The experience of starting something will no doubt encourage students to continue to found new businesses. Seventy-five percent of all startups fail and of these, 20% fail within their first year; however, 39% of startup founders were previously CEOs or founders of their own businesses. The odds of a first-timer’s success are not in the startup founder’s favor, with only 18% of entrepreneurs succeeding in their first venture. The odds do not improve much after the first failed venture—the success rate only rises to 20% (Walden 2014).
With the guidance of the Schoolyard Ventures program and of mentors who have entrepreneurial experience, one can imagine that the odds of success are swayed more to the student’s side during and after the program. Similar to Rich’s own experiences, students in the program are likely to continue to create businesses, some that are potentially vastly more successful than their first efforts. The overall benefits from starting a business are very difficult to measure, but as demonstrated by the launch of new companies such as Facebook, it can be sizeable. For Philadelphia, the addition of new startups serves to continue to build communities such as N3rd and reverse Philadelphia’s reputation to become a business-friendly city.
There are many indirect benefits associated with Schoolyard Ventures. Rich found that the speed of learning from running a business was much faster than the pace of learning in school. The discipline of running one’s own business, with the written, communication and arithmetic skills required, will undoubtedly have some spillover effects. Although Schoolyard Ventures seeks to challenge traditional credentials, the real-world skills students learn will benefit them in the future. As demonstrated by the effects of the Workshop School on its students, a real-world approach can result in increased college acceptance rates for participating students. The six-year graduation rate for first-time full-time undergraduate students in 2012 was 59% (http://nces.ed.gov/fastfacts/display.asp?id=40). Among those graduates, the median 2012 salary for ages 25 to 32 was $45,500 for a bachelor’s degree or higher versus $28,000 for high school graduates (Pew Research Center 2014). This is a $17,500 gap that has continued to grow from generation to generation.
Licensing the product will provide the opportunity to continue scaling the operations. More students will be reached, and the Schoolyard brand will continue to grow. The overall benefits of the program, however, may diminish as the program continues to expand its licensing platform and moves away from the more personal, hands-on approach of Startup Corps. With the buy-in factor, schools will feel obligated to carry through with the curriculum and give students the opportunity to enjoy the benefits of the program. Furthermore, Schoolyard aims to roll out the program cautiously in what is a very large market for high schools.
Schoolyard Ventures, through the Startup Corps platform, has demonstrated its success in the past. Schoolyard Ventures aims to continue where Startup Corps left off and scale the program. The licensing platform allows for scaling without taxing manpower resources; however, this platform and the program’s potential benefits will depend largely on the enthusiasm of the staff at each school that will be responsible for implementing the curriculum. Moving outside of Philadelphia will be a challenge as Schoolyard begins to come into direct competition with organizations in regions where their name brand may be unrecognized.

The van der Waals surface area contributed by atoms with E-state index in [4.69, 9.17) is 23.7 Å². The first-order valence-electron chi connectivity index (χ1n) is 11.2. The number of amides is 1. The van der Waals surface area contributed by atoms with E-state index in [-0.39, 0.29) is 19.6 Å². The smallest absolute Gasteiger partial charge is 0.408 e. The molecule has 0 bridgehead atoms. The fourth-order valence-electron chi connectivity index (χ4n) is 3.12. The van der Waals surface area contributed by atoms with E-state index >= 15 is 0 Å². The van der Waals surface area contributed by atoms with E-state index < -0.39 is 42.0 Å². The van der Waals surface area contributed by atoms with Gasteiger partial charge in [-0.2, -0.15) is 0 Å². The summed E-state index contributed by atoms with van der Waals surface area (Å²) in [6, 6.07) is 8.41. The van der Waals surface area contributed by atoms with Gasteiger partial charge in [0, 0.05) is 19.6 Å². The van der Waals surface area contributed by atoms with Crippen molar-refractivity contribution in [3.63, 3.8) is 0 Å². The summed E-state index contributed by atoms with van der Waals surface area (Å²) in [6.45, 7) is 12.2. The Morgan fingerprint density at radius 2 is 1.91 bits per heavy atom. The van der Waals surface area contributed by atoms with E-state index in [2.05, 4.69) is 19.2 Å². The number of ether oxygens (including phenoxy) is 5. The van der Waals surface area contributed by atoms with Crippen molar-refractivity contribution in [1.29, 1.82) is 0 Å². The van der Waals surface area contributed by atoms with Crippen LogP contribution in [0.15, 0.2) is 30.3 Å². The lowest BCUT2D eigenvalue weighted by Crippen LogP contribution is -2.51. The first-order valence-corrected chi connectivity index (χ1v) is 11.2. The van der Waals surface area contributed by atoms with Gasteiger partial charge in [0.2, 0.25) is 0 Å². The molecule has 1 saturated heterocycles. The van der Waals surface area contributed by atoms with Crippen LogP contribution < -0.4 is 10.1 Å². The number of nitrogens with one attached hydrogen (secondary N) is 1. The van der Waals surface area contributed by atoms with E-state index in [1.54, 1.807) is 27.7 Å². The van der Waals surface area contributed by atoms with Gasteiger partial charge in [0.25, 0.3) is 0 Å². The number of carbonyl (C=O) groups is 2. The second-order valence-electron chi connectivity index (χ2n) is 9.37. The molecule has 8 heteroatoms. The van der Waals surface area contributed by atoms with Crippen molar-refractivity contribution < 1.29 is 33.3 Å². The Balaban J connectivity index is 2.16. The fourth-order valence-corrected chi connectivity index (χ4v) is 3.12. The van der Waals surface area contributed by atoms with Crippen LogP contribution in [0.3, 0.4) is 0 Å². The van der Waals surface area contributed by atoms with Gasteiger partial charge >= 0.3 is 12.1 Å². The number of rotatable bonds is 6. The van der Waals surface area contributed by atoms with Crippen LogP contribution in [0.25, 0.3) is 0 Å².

These are challenges that Schoolyard is ready to face. The licensing platform is a positive step toward moving out of the region and replicating the program across the country. Personalities like Rich Sedmak, Christian Kunkel and Richard Binswanger, as well as the participating mentors and instructors, will continue driving Schoolyard. They will also continue to effectively expand the program’s reach and maintain the benefits that students enjoyed through Startup Corps.
The gap year program, when it’s launched, will serve to expand options for graduating high school seniors across the country. The program is an ideal fit for seniors who do not know where their interests lie or have an idea that they have always dreamed of pursuing. As the Schoolyard Ventures brand continues to expand, so will the program’s ability to attract more talent and demonstrate that what they offer is as valuable as (if not more valuable than) the traditional credentials offered by colleges and universities, disrupting the standard approaches to education.
It has been six years since the collapse of Lehman Brothers and the consequential beginning of the recession. In 1979, Jimmy Carter described America as being in a “crisis of confidence,” in the grip of the economic woes of recession and inflation as well as other challenges. America has found itself in a comparable crisis today; however, organizations such as Schoolyard Ventures are teaching youth not to give up in the face of crisis or lack of opportunity but to innovate and build in response to adversity. The future of Philadelphia is bright in the hands of the inspired youth of Schoolyard Ventures. With enough drive, perhaps the platform and the message of this program can spread to youth across the country.